We met when I was eleven and she was not far behind. I think I was her first East Hampton friend, although she had younger cousins in town. She was an only child and her Dad was in the military, so they moved around a lot. But, for that summer, she was there, two doors away, at her Grandmother's house.
Marty and I were nearly inseparable. We were creative, too, in our time together. Often we were playing 'tomboy' games...like Tarzan, trying to swing on the vines in the over-grown lot next to her Grandma's house. We'd open our mouths and loudly yell, 'Ahhhh-eeeee-yaaaaa-eeeee-aaaaaah" . If the truth is known, we probably sounded more like Cheetah than Tarzan.
One day our backyard play was a trip....over the earth, through the clouds, and around the world on our flattened appliance boxes that we saw as magic carpets. Other days we spent at the beach together or in swimming pools at places where her aunt worked. Never was there a time that we dove in the water that we didn't sing "Fig-a-ro...Fig-a-ro...Fig-a- glub, glub, glub."
We walked everywhere we went. Sometimes we were allowed to walk to the Village, and Marty, with her allowance, would buy small troll dolls for her collection. Those wide eyed dwarf-like things with the fuzzy, colorful hair that stood up straight from their heads, were the only dolls that Marty would tolerate. I still liked dolls, but by that time, it was mostly Barbie dolls or other fashion ones.
As the years went by, Marty and I remained friends, communicating mainly with long, rambling letters while she lived in Michigan and later, England. She was in the United Kingdom when the Beatles sound first came to the USA. and she sent me two of their albums. The British versions were slighly different from the ones put out for the U.S. They were my prized possessions. (Unfortunately, a bad record player needle ruined them both, and they've long since been discarded. ) She eventually came back to East Hampton, and attended high school there. We were typical teenaged girls, playing records, going to movies together, discussing boys, and eating hamburgers at Speed's little hole in the wall. We had a trip or two to New York City, we went to Guild Hall plays together, and we even went to Shea Stadium for the Beatles concert. We had our times of dispute, but for the most part, our friendship stayed in tact.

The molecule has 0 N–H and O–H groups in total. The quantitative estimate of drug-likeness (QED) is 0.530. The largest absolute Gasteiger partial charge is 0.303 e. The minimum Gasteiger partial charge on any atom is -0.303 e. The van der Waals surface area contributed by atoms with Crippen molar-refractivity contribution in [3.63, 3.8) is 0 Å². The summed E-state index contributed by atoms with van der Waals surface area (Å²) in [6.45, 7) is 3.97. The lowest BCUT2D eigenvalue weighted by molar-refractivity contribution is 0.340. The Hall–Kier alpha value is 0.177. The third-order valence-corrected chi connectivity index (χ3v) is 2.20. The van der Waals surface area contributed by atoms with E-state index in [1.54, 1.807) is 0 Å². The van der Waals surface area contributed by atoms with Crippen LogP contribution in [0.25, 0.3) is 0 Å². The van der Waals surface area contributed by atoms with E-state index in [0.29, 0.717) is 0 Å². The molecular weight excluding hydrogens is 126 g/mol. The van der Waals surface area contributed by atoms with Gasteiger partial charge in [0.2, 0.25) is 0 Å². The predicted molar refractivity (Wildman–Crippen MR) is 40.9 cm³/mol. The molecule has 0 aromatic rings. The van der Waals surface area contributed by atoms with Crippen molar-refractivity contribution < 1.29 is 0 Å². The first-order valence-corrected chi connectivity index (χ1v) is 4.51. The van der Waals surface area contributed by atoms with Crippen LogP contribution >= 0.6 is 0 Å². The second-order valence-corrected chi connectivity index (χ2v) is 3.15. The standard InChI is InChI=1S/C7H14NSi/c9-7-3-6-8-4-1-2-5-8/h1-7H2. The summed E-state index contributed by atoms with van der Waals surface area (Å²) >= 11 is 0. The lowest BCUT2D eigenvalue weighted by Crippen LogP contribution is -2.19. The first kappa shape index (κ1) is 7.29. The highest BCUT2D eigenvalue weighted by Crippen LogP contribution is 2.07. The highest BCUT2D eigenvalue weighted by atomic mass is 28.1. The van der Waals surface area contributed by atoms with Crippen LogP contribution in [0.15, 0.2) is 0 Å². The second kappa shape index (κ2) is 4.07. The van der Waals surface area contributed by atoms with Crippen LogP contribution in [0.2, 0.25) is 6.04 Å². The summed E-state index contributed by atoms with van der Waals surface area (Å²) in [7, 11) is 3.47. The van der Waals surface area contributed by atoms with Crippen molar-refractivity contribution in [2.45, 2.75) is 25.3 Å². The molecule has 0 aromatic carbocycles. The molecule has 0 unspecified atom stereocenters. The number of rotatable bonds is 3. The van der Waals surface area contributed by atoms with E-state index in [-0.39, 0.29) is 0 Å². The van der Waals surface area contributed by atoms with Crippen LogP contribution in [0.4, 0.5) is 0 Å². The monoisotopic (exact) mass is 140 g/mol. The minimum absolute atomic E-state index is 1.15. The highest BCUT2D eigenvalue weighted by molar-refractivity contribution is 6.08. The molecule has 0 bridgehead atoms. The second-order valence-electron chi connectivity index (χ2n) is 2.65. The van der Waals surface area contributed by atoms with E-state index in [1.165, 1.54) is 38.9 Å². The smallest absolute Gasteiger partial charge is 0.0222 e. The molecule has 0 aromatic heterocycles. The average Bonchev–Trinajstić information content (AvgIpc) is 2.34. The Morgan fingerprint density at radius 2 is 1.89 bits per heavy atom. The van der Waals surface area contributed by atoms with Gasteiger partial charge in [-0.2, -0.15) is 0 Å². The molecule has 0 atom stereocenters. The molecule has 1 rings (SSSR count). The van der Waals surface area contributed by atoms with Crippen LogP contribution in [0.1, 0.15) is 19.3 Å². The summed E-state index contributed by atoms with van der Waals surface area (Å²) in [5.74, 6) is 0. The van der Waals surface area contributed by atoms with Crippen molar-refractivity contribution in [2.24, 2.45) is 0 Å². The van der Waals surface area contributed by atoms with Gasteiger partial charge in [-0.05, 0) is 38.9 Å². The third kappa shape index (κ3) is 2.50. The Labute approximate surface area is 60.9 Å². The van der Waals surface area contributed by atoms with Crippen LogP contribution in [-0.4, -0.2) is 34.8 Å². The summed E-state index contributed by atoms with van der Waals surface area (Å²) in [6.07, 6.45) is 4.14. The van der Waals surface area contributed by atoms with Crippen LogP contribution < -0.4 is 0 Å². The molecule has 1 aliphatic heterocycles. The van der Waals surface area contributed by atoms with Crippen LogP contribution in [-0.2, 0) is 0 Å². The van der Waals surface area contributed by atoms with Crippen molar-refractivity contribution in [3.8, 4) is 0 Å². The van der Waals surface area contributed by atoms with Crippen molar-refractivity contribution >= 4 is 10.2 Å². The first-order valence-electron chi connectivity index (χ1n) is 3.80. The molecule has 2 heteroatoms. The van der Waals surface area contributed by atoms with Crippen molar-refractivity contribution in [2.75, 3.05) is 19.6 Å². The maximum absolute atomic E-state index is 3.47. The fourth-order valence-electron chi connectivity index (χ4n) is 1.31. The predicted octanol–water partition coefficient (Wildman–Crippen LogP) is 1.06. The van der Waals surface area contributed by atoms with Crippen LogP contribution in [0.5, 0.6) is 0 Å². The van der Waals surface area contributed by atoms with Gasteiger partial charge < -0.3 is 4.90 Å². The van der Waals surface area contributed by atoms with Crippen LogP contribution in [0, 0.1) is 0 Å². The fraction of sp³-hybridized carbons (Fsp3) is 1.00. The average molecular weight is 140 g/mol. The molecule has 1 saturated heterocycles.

It was I who introduced Marty to her husband. It was Marty who was my matron of honor when I married. When my daughter was born, Marty was standing as her god-mother. She was a good gift giver too! Not having any of her own children yet, she doted on mine, and though, when my son was born he had different god-parents, Marty gave as many gifts to him as she did for Kerry.
Since Marty's husband was in the Navy by that time, they left East Hampton. She had 3 handsome sons, and I had had 5 young ones. Our correspondence slowed down to nearly a halt, but there were occasional phone calls or Christmas cards. We'd get together once a year or so, when they went to East Hampton for a family visit. Now, since the advent of computers, we write here and there to catch up on things. We moved away from my hometown, and Marty and I live now in neighboring states. We hope for a visit in the future.
Life brings many changes our way. Childhood moves us into adulthood, and with that some major alterations occur. In both Marty's life and mine, we've had marriages, children, divorce, father's deaths and now, the caring for our mothers. Memories linger, and though we haven't seen each other in years, there is no dissolution of our friendship. When we write, there seems to be no loss for words. We've stored up much to share, and share we will one of these days soon.
Somethings are just meant to last....and this friendship with my old pal is one of them.